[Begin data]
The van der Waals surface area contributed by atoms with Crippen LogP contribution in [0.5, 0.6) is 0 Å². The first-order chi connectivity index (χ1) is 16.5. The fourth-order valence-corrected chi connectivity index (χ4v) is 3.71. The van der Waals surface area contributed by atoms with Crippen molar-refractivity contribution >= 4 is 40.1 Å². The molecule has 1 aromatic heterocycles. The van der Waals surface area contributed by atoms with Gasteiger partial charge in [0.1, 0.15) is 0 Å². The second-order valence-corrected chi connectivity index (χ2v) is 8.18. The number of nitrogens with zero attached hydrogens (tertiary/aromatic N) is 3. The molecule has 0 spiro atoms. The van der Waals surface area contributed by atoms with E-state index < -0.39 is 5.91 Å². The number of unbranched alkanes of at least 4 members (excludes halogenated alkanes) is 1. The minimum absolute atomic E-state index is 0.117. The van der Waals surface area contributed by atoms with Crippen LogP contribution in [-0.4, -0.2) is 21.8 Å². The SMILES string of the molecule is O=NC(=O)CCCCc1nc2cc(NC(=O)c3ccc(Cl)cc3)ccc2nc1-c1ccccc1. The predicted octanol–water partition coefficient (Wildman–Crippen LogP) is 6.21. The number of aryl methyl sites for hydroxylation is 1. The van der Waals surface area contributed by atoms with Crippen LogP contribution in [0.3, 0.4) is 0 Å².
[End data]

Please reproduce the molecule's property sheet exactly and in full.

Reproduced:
The van der Waals surface area contributed by atoms with Crippen LogP contribution in [0.5, 0.6) is 0 Å². The first-order chi connectivity index (χ1) is 16.5. The fourth-order valence-corrected chi connectivity index (χ4v) is 3.71. The van der Waals surface area contributed by atoms with Crippen molar-refractivity contribution >= 4 is 40.1 Å². The molecule has 1 aromatic heterocycles. The van der Waals surface area contributed by atoms with Gasteiger partial charge in [0.1, 0.15) is 0 Å². The second-order valence-corrected chi connectivity index (χ2v) is 8.18. The number of nitrogens with zero attached hydrogens (tertiary/aromatic N) is 3. The molecule has 0 spiro atoms. The van der Waals surface area contributed by atoms with E-state index < -0.39 is 5.91 Å². The number of unbranched alkanes of at least 4 members (excludes halogenated alkanes) is 1. The minimum absolute atomic E-state index is 0.117. The van der Waals surface area contributed by atoms with Crippen LogP contribution in [-0.4, -0.2) is 21.8 Å². The SMILES string of the molecule is O=NC(=O)CCCCc1nc2cc(NC(=O)c3ccc(Cl)cc3)ccc2nc1-c1ccccc1. The predicted octanol–water partition coefficient (Wildman–Crippen LogP) is 6.21. The number of aryl methyl sites for hydroxylation is 1. The van der Waals surface area contributed by atoms with Crippen LogP contribution in [0.3, 0.4) is 0 Å².